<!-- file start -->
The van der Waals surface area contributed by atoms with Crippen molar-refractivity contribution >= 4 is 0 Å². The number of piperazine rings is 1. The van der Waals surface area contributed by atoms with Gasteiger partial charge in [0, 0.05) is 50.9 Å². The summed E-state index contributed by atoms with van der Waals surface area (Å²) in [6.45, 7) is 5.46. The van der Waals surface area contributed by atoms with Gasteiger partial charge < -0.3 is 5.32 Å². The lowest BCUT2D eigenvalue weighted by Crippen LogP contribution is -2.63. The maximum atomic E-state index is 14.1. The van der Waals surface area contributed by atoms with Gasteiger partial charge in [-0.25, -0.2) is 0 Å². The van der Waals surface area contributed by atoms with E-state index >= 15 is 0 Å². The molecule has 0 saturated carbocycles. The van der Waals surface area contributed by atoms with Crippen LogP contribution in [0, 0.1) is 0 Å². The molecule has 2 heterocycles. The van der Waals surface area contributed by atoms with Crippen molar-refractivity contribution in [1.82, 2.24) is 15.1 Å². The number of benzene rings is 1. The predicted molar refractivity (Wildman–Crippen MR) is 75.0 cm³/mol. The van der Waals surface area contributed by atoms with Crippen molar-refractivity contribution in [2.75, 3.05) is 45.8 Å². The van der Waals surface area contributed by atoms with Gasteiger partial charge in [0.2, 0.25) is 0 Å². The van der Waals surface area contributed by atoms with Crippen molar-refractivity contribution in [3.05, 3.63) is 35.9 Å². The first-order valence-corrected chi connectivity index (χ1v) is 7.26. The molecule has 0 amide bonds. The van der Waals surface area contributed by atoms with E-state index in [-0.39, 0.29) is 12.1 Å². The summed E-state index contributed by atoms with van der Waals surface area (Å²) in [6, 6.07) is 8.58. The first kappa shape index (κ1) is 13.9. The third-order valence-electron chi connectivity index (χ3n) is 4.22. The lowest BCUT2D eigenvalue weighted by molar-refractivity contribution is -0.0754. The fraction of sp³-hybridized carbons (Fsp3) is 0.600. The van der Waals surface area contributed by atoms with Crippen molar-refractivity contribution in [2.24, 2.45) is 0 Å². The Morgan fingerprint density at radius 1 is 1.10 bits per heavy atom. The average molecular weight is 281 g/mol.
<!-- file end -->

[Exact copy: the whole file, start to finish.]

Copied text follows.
The van der Waals surface area contributed by atoms with Crippen molar-refractivity contribution >= 4 is 0 Å². The number of piperazine rings is 1. The van der Waals surface area contributed by atoms with Gasteiger partial charge in [0, 0.05) is 50.9 Å². The summed E-state index contributed by atoms with van der Waals surface area (Å²) in [6.45, 7) is 5.46. The van der Waals surface area contributed by atoms with Gasteiger partial charge < -0.3 is 5.32 Å². The lowest BCUT2D eigenvalue weighted by Crippen LogP contribution is -2.63. The maximum atomic E-state index is 14.1. The van der Waals surface area contributed by atoms with Gasteiger partial charge in [-0.25, -0.2) is 0 Å². The van der Waals surface area contributed by atoms with E-state index >= 15 is 0 Å². The molecule has 0 saturated carbocycles. The van der Waals surface area contributed by atoms with Crippen LogP contribution in [0, 0.1) is 0 Å². The molecule has 2 heterocycles. The van der Waals surface area contributed by atoms with Crippen molar-refractivity contribution in [1.82, 2.24) is 15.1 Å². The number of benzene rings is 1. The predicted molar refractivity (Wildman–Crippen MR) is 75.0 cm³/mol. The van der Waals surface area contributed by atoms with Crippen molar-refractivity contribution in [2.75, 3.05) is 45.8 Å². The van der Waals surface area contributed by atoms with Gasteiger partial charge in [0.2, 0.25) is 0 Å². The van der Waals surface area contributed by atoms with Crippen molar-refractivity contribution in [3.05, 3.63) is 35.9 Å². The first-order valence-corrected chi connectivity index (χ1v) is 7.26. The molecule has 0 amide bonds. The van der Waals surface area contributed by atoms with E-state index in [-0.39, 0.29) is 12.1 Å². The summed E-state index contributed by atoms with van der Waals surface area (Å²) in [6, 6.07) is 8.58. The first kappa shape index (κ1) is 13.9. The third-order valence-electron chi connectivity index (χ3n) is 4.22. The lowest BCUT2D eigenvalue weighted by molar-refractivity contribution is -0.0754. The fraction of sp³-hybridized carbons (Fsp3) is 0.600. The van der Waals surface area contributed by atoms with Crippen molar-refractivity contribution in [2.24, 2.45) is 0 Å². The Morgan fingerprint density at radius 1 is 1.10 bits per heavy atom. The average molecular weight is 281 g/mol.